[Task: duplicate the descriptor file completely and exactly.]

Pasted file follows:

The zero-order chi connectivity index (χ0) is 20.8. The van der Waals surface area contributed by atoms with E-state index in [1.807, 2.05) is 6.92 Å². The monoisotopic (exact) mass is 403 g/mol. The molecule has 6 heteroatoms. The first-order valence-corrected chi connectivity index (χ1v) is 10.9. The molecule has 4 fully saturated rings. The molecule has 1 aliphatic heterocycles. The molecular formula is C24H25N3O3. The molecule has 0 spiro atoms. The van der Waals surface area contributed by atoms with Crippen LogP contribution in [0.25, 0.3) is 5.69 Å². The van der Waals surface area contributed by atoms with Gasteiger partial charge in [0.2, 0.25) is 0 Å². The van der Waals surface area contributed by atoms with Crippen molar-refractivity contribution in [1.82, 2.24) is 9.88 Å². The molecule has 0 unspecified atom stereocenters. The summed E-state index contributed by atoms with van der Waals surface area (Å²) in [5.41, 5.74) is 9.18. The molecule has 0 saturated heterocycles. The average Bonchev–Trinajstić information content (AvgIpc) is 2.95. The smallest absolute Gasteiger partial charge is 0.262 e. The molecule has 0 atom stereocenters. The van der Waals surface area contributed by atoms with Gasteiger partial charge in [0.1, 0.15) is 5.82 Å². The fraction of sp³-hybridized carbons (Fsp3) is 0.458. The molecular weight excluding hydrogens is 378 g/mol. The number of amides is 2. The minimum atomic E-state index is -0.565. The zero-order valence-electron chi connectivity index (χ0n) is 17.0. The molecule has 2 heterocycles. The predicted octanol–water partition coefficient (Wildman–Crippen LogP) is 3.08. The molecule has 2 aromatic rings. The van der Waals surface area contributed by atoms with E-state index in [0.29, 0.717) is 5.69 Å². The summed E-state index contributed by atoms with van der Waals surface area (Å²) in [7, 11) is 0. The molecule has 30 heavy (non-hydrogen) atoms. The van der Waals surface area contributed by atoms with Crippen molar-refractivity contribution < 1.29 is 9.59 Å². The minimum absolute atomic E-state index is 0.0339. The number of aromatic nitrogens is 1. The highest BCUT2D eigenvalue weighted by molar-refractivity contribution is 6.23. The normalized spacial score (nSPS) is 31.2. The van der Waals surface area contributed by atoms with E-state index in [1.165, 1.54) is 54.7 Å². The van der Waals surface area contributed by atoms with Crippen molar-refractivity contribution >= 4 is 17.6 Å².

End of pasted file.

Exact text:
The zero-order chi connectivity index (χ0) is 20.8. The van der Waals surface area contributed by atoms with E-state index in [1.807, 2.05) is 6.92 Å². The monoisotopic (exact) mass is 403 g/mol. The molecule has 6 heteroatoms. The first-order valence-corrected chi connectivity index (χ1v) is 10.9. The molecule has 4 fully saturated rings. The molecule has 1 aliphatic heterocycles. The molecular formula is C24H25N3O3. The molecule has 0 spiro atoms. The van der Waals surface area contributed by atoms with Crippen LogP contribution in [0.25, 0.3) is 5.69 Å². The van der Waals surface area contributed by atoms with Gasteiger partial charge in [0.2, 0.25) is 0 Å². The van der Waals surface area contributed by atoms with Crippen molar-refractivity contribution in [1.82, 2.24) is 9.88 Å². The molecule has 0 unspecified atom stereocenters. The summed E-state index contributed by atoms with van der Waals surface area (Å²) in [5.41, 5.74) is 9.18. The molecule has 0 saturated heterocycles. The average Bonchev–Trinajstić information content (AvgIpc) is 2.95. The smallest absolute Gasteiger partial charge is 0.262 e. The molecule has 0 atom stereocenters. The van der Waals surface area contributed by atoms with Gasteiger partial charge in [0.1, 0.15) is 5.82 Å². The fraction of sp³-hybridized carbons (Fsp3) is 0.458. The molecular weight excluding hydrogens is 378 g/mol. The number of amides is 2. The minimum atomic E-state index is -0.565. The zero-order valence-electron chi connectivity index (χ0n) is 17.0. The molecule has 2 heterocycles. The predicted octanol–water partition coefficient (Wildman–Crippen LogP) is 3.08. The molecule has 2 aromatic rings. The van der Waals surface area contributed by atoms with E-state index in [0.29, 0.717) is 5.69 Å². The summed E-state index contributed by atoms with van der Waals surface area (Å²) in [7, 11) is 0. The molecule has 30 heavy (non-hydrogen) atoms. The van der Waals surface area contributed by atoms with Crippen molar-refractivity contribution < 1.29 is 9.59 Å². The minimum absolute atomic E-state index is 0.0339. The number of aromatic nitrogens is 1. The highest BCUT2D eigenvalue weighted by molar-refractivity contribution is 6.23. The normalized spacial score (nSPS) is 31.2. The van der Waals surface area contributed by atoms with E-state index in [1.165, 1.54) is 54.7 Å². The van der Waals surface area contributed by atoms with Crippen molar-refractivity contribution >= 4 is 17.6 Å².